The last post I wrote was about Crack-Up, a Fleet Foxes album that came out six years after the one before it. I mentioned that I applauded lead singer Robin Pecknold for making a decision to quit music for a while and returning with a renewed sense of himself. That approach allowed him to create what I think is his best album.
Looking for the opposite approach to a six-year hiatus? Check out Robert Pollard.
Robert Pollard is the lead singer, guitarist, and primary songwriter of a band called Guided By Voices. Pollard releases a lot of music. That’s actually a gross understatement. Guided By Voices’ debut album was released in 1987. Since that time, the band has released about 45 albums, and each album averages about 15-20 songs. So let’s say Guided By Voices has released over 800 songs on studio albums since 1987. But that’s not all! Pollard also releases music under his own name. Robert Pollard the solo act has released roughly 25 albums since the mid-1990s. Those albums average around 15-20 songs, as well. So let’s say Robert Pollard has released about 400 songs as Robert Pollard and about 800 as Guided By Voices. That’s 1,200 songs just on the studio albums alone. Then there’s all the EPs, the non-album singles, and the endless list of bands with which Pollard plays on a regular basis. It’s staggering to think about.
Unsurprisingly, Pollard isn’t really a meticulous guy. A lot of his songs are under 2 minutes long. On the most famous Guided By Voices album, Bee Thousand, six of the songs are under a minute-and-a-half. It’s probably more accurate to call Pollard’s songs ideas. They’re just musical ideas, and he presents them to his audience for as long as he feels like they’re interesting.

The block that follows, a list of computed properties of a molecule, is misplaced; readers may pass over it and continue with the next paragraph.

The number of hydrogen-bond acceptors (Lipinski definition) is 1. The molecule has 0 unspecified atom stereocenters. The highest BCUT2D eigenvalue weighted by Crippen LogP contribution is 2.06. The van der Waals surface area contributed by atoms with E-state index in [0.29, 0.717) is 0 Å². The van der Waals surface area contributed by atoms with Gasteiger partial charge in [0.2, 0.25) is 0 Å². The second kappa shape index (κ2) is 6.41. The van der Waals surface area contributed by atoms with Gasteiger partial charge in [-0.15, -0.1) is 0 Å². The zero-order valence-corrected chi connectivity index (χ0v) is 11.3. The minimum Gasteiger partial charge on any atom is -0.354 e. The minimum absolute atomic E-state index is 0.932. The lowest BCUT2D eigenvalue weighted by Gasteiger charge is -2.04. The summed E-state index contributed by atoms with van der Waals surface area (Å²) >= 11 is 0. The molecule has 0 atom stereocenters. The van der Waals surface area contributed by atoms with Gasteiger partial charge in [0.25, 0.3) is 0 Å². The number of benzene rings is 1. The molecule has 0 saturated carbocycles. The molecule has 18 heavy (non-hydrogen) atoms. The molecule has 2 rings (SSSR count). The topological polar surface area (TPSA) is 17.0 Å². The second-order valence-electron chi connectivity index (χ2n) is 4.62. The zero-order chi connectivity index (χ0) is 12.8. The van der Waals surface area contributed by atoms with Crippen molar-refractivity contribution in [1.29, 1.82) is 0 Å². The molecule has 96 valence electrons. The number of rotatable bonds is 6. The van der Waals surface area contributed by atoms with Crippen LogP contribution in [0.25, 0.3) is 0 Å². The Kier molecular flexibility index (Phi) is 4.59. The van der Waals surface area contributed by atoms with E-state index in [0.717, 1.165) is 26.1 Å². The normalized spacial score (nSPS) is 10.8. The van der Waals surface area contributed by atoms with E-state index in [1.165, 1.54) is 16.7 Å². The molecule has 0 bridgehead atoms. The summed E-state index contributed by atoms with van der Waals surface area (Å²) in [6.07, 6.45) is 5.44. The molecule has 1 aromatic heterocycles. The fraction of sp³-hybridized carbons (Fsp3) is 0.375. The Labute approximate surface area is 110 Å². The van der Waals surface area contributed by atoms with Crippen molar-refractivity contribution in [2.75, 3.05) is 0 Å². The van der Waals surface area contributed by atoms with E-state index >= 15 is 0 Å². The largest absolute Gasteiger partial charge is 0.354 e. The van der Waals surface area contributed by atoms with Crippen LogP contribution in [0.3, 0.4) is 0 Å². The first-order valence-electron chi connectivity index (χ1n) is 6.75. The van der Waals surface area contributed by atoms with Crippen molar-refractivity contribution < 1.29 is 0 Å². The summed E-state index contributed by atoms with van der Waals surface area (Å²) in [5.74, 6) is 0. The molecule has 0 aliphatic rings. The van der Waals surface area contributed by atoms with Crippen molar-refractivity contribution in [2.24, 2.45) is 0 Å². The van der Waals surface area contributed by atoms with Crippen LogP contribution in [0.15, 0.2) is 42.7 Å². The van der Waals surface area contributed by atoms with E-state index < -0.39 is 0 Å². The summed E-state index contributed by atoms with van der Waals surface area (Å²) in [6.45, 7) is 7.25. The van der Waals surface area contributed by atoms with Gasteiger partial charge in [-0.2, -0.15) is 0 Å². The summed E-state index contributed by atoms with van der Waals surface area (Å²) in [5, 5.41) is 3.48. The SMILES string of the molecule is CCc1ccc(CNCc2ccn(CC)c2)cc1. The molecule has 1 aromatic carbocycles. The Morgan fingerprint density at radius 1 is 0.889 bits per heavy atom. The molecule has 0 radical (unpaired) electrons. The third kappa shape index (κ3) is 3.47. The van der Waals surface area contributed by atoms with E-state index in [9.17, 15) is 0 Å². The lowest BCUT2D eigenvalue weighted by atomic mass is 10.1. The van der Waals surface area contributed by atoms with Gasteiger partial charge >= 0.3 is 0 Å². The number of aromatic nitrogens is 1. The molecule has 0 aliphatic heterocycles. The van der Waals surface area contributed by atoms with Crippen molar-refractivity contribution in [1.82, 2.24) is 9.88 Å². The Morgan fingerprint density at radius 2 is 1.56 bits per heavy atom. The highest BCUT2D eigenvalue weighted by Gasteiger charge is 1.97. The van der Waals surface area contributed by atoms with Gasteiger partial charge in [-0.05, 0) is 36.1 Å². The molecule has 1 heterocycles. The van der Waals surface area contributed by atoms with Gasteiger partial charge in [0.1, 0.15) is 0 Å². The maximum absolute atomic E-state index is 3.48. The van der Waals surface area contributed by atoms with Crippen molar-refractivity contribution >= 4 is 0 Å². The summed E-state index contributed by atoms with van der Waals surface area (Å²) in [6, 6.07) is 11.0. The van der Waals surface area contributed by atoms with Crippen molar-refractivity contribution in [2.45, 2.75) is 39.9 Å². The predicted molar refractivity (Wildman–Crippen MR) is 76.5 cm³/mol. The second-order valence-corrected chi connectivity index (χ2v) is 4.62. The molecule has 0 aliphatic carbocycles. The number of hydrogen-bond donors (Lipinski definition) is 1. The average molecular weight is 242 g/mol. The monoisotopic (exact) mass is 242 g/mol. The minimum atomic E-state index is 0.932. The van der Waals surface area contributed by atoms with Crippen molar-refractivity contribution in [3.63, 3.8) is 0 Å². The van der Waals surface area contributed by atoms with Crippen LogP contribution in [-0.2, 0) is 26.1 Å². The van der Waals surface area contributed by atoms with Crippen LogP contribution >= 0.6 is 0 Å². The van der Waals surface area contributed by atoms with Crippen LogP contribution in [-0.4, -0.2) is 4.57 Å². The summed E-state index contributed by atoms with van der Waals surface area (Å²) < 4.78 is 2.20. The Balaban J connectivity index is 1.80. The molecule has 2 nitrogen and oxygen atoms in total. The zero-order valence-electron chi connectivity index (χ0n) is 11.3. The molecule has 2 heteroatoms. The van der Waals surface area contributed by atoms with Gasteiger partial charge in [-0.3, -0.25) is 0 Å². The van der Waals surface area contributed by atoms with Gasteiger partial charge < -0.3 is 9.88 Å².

And he doesn’t necessarily seem to care how well he presents his ideas. On the first Bee Thousand song, “Hardcore UFO’s,” the guitarist stops playing for about 10 seconds, and it’s definitely an accident. Maybe he dropped his pick or something, but there are ten seconds where there should be guitar and instead you just hear drums and tape hiss, until the guitarist resumes playing and the band pushes on to the end of the song. I don’t know many bands that would release a take like that, but for Pollard it was good enough.
It’s hard not to respect a musician who places such little importance on presentation. I hope it doesn’t sound like I think Pollard is a lazy songwriter, because the fact is I think the opposite. I think Pollard is so confident in his songwriting skills, and so passionate about the idea of making music, that he simply doesn’t care about the imperfections in song structure and musicianship that most other people care about. The ideas are what he wants to present to people.
One of the coolest things about music is that both Pecknold and Pollard entertain me to no end. Two guys with seemingly opposite approaches to songwriting achieve essentially the same result. Their songs stick in my head and make me happy that I have the ability to hear.
Both these guys clearly love making music. Pollard clearly loves making music or else he wouldn’t write 1,200 songs. Pecknold clearly loves making music or else he wouldn’t put so much effort and time into each one of his slightly fewer than 1,200 songs.
I think the takeaway from Pollard and Pecknold is just that: the only pre-requisite for making good music, or good anything really, is to truly like doing it.
Process be damned.